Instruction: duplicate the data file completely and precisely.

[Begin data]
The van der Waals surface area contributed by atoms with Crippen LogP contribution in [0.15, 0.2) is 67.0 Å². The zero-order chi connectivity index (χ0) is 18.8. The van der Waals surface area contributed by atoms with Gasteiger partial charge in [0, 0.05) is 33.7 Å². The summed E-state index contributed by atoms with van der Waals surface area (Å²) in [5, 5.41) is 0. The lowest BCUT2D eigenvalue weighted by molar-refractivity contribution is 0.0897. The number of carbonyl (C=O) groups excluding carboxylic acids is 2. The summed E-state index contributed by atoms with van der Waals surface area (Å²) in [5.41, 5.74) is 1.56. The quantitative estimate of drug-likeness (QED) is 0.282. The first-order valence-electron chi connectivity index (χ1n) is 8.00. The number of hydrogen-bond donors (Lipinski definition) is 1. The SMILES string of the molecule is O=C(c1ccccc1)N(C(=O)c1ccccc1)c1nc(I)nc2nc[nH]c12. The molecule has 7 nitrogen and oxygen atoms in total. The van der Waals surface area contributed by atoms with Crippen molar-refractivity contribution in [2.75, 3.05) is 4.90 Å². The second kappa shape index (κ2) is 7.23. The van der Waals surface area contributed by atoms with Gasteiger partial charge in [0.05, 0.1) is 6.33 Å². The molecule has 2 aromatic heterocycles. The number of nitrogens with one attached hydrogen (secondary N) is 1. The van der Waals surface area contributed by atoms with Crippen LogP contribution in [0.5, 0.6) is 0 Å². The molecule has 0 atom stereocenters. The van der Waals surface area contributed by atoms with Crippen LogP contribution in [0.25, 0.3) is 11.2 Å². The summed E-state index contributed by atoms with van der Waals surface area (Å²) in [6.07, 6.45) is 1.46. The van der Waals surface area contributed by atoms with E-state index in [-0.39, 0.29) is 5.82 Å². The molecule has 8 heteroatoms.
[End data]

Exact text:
The van der Waals surface area contributed by atoms with Crippen LogP contribution in [0.15, 0.2) is 67.0 Å². The zero-order chi connectivity index (χ0) is 18.8. The van der Waals surface area contributed by atoms with Gasteiger partial charge in [0, 0.05) is 33.7 Å². The summed E-state index contributed by atoms with van der Waals surface area (Å²) in [5, 5.41) is 0. The lowest BCUT2D eigenvalue weighted by molar-refractivity contribution is 0.0897. The number of carbonyl (C=O) groups excluding carboxylic acids is 2. The summed E-state index contributed by atoms with van der Waals surface area (Å²) in [5.41, 5.74) is 1.56. The quantitative estimate of drug-likeness (QED) is 0.282. The first-order valence-electron chi connectivity index (χ1n) is 8.00. The number of hydrogen-bond donors (Lipinski definition) is 1. The SMILES string of the molecule is O=C(c1ccccc1)N(C(=O)c1ccccc1)c1nc(I)nc2nc[nH]c12. The molecule has 7 nitrogen and oxygen atoms in total. The van der Waals surface area contributed by atoms with Crippen molar-refractivity contribution in [2.75, 3.05) is 4.90 Å². The second kappa shape index (κ2) is 7.23. The van der Waals surface area contributed by atoms with Gasteiger partial charge in [0.05, 0.1) is 6.33 Å². The molecule has 2 aromatic heterocycles. The number of nitrogens with one attached hydrogen (secondary N) is 1. The van der Waals surface area contributed by atoms with Crippen LogP contribution in [0.5, 0.6) is 0 Å². The molecule has 0 atom stereocenters. The van der Waals surface area contributed by atoms with Crippen LogP contribution in [0.25, 0.3) is 11.2 Å². The summed E-state index contributed by atoms with van der Waals surface area (Å²) in [6.07, 6.45) is 1.46. The van der Waals surface area contributed by atoms with E-state index in [-0.39, 0.29) is 5.82 Å². The molecule has 8 heteroatoms.